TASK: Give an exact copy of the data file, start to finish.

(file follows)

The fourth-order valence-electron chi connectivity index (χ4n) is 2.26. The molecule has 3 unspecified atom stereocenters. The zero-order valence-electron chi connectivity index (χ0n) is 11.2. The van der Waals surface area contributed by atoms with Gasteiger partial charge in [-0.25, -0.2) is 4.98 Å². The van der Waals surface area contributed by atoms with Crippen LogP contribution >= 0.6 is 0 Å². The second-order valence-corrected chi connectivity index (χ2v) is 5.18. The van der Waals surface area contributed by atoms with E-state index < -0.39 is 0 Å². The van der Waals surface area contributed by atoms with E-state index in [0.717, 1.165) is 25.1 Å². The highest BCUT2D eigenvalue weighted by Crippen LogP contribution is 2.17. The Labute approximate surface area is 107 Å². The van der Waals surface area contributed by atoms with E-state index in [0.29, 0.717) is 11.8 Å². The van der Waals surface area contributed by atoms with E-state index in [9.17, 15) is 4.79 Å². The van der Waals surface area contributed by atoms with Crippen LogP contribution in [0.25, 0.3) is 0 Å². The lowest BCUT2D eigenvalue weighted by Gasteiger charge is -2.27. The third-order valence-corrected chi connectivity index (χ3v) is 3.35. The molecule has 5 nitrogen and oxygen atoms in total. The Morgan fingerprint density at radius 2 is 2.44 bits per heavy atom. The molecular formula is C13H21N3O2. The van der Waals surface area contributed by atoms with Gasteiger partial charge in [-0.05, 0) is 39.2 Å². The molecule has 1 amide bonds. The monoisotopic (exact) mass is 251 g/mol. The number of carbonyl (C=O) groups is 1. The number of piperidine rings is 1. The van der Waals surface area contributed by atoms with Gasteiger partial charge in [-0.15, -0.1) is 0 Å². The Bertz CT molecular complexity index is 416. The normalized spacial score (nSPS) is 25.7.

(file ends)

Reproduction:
The fourth-order valence-electron chi connectivity index (χ4n) is 2.26. The molecule has 3 unspecified atom stereocenters. The zero-order valence-electron chi connectivity index (χ0n) is 11.2. The van der Waals surface area contributed by atoms with Gasteiger partial charge in [-0.25, -0.2) is 4.98 Å². The van der Waals surface area contributed by atoms with Crippen LogP contribution >= 0.6 is 0 Å². The second-order valence-corrected chi connectivity index (χ2v) is 5.18. The van der Waals surface area contributed by atoms with E-state index < -0.39 is 0 Å². The van der Waals surface area contributed by atoms with E-state index in [0.717, 1.165) is 25.1 Å². The highest BCUT2D eigenvalue weighted by Crippen LogP contribution is 2.17. The Labute approximate surface area is 107 Å². The van der Waals surface area contributed by atoms with E-state index in [0.29, 0.717) is 11.8 Å². The van der Waals surface area contributed by atoms with E-state index in [9.17, 15) is 4.79 Å². The van der Waals surface area contributed by atoms with Crippen LogP contribution in [0.25, 0.3) is 0 Å². The lowest BCUT2D eigenvalue weighted by Gasteiger charge is -2.27. The third-order valence-corrected chi connectivity index (χ3v) is 3.35. The molecule has 5 nitrogen and oxygen atoms in total. The Morgan fingerprint density at radius 2 is 2.44 bits per heavy atom. The molecular formula is C13H21N3O2. The van der Waals surface area contributed by atoms with Gasteiger partial charge in [-0.05, 0) is 39.2 Å². The molecule has 1 amide bonds. The monoisotopic (exact) mass is 251 g/mol. The number of carbonyl (C=O) groups is 1. The number of piperidine rings is 1. The van der Waals surface area contributed by atoms with Gasteiger partial charge in [-0.15, -0.1) is 0 Å². The Bertz CT molecular complexity index is 416. The normalized spacial score (nSPS) is 25.7.